Even after the codification, in the international market place, there was still some room for some international custom, but they became pockets and even then there was a domestic overhang. Nevertheless, bills of lading, bills of exchange, letters of credit, international (euro-) bonds all retained some international flavour, yet the idea that in commerce and finance the law went with the business was lost. Law was national and within nations the commercial law was also national and made to fit into the nationally codified systems and became only lex specialis to it. It basically ignored international transactions, their special nature and needs. Hence the conflicts rules which were themselves increasingly considered domestic as well and there was nothing international about private international law either.
In this view, all assets and their legal status are also domestic. Even today this means that if we want to use a portfolio of receivables to back up an international financing or funding operation we must assign each of them according to the place of their location if at all ascertainable (which itself is a considerable problem for claims). Assets can thus only be used for international financing according to the legal regime of their location. Thus a national law must be found in respect of each asset under which a security or other transfer is effectuated and it determines subsequently its proprietary effects. Bulk transfers (or assignments) of assets, including claims located in different countries are here impossible. Floating charges, which affect whole classes of assets, cannot then cover assets in different countries under one regime. Formal, resulting or constructive trusts and notions of tracing may not then reach assets in such countries either. The additional problem here is that most civil law countries do not even accept these structures in their own laws.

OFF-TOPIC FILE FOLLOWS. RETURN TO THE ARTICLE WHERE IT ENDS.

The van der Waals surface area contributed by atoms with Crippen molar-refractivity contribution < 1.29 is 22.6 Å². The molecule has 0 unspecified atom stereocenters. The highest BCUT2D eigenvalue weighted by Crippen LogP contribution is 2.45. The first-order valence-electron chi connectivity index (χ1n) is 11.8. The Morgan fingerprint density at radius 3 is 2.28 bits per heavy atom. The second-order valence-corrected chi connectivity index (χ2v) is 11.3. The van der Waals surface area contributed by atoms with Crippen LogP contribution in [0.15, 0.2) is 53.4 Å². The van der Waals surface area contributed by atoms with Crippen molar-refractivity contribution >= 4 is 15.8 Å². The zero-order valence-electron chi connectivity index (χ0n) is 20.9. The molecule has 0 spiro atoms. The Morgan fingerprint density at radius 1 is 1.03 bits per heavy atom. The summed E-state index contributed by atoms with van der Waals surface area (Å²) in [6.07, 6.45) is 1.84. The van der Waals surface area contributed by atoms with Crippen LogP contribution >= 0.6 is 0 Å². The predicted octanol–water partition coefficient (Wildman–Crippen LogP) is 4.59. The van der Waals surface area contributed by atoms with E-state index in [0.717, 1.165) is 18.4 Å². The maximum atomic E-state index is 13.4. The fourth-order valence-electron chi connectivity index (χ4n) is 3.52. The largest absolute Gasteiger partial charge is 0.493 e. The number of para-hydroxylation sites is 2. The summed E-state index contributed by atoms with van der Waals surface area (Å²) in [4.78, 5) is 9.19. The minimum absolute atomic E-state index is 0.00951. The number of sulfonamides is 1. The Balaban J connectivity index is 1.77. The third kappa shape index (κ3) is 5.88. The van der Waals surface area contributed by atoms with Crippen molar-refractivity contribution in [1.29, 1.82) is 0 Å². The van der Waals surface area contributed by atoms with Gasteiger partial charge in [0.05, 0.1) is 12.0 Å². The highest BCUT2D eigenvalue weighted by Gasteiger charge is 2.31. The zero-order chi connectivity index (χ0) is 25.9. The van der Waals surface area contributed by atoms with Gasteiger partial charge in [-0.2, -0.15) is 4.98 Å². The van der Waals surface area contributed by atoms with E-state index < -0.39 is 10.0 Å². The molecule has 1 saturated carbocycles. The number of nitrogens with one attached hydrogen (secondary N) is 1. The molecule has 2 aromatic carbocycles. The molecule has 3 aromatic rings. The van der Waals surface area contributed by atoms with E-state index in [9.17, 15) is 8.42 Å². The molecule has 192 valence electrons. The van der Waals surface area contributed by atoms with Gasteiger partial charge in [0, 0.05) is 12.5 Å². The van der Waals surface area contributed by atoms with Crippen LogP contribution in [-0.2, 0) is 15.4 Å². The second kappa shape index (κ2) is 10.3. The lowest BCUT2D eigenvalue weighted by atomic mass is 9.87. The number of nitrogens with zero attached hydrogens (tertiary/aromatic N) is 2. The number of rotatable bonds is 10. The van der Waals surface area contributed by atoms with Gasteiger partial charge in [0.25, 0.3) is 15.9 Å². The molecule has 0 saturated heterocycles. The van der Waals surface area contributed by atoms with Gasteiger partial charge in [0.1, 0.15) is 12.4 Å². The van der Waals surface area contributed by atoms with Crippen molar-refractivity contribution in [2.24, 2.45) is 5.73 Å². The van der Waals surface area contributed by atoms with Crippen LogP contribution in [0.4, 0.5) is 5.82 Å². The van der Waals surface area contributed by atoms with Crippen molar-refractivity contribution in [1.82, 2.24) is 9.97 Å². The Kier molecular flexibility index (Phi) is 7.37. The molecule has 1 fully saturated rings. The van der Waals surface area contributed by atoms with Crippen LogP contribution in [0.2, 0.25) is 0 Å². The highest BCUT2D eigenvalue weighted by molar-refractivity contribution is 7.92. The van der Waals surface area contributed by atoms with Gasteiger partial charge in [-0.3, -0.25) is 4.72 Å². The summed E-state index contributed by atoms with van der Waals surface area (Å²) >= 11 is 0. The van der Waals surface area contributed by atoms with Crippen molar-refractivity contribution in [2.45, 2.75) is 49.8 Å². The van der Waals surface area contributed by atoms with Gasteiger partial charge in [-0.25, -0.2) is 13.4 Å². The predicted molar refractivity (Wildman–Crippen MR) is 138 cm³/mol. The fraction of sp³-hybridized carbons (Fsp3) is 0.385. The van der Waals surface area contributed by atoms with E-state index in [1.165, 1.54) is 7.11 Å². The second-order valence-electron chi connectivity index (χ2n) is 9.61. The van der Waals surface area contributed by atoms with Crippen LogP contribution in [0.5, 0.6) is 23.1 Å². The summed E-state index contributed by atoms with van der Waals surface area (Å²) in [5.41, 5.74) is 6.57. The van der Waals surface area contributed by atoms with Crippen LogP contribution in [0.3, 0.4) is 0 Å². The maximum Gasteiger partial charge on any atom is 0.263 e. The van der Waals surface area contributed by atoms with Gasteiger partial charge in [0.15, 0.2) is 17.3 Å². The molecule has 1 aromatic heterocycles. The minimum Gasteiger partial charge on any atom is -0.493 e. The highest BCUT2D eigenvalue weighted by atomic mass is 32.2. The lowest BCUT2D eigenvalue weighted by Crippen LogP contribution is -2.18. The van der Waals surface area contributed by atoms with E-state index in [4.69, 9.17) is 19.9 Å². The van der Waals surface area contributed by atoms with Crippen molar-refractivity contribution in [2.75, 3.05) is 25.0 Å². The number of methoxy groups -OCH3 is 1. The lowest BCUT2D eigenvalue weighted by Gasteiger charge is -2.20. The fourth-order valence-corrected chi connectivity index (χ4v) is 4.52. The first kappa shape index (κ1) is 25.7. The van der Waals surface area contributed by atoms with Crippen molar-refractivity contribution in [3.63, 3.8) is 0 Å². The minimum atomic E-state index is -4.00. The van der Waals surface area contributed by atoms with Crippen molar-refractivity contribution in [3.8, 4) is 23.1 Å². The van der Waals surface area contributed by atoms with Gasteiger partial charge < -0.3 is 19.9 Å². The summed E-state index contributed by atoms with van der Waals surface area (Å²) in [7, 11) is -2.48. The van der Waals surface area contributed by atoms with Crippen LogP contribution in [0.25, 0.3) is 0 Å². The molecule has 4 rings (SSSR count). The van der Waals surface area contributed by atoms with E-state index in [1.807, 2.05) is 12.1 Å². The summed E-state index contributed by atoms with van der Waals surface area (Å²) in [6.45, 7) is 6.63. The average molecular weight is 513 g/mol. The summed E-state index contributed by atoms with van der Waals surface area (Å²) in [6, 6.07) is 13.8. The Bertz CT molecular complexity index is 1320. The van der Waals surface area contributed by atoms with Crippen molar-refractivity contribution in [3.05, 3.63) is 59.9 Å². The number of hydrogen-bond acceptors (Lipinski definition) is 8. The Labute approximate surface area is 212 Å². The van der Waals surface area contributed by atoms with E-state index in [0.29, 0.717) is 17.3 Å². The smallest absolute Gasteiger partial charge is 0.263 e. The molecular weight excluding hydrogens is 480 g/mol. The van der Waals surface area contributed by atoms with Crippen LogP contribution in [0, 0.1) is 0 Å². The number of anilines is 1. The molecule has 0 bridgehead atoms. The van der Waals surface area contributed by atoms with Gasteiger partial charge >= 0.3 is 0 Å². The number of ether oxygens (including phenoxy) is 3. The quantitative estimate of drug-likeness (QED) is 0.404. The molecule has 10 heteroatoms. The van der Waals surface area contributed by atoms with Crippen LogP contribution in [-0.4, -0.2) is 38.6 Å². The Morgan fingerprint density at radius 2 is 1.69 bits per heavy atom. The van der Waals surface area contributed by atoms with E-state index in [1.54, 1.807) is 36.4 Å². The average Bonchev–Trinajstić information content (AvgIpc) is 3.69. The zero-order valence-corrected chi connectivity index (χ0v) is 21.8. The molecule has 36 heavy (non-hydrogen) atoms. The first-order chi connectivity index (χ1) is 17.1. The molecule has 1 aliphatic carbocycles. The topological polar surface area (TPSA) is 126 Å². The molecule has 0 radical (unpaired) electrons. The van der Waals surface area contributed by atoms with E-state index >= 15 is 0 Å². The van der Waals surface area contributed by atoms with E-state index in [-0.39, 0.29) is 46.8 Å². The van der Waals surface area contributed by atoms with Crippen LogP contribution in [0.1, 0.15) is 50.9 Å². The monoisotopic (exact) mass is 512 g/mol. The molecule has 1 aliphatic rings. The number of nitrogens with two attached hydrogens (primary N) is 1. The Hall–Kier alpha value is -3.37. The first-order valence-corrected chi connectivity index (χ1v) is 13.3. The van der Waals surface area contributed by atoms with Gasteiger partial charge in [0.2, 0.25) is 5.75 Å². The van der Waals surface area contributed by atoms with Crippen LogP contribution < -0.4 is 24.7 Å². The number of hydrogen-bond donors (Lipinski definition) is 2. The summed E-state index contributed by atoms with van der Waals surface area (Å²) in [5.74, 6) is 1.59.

It follows that in the case of finance leases in airplanes that fly around the world, in this approach, the legal regime changes every time they cross a border whilst in respect of goods that travel and need to be delivered abroad, the question presents itself whether the law of the place of origin or destination determines the transfer of title or the security interest that is created. If the former, there may still be adjustment when the goods arrive in the latter. Even letters of credit are not safe and may have to conform to different legal regimes depending on which bank in the system owes payment. The UCP (a set of rules emanating from the International Chamber of Commerce in Paris) solve these problems only in part.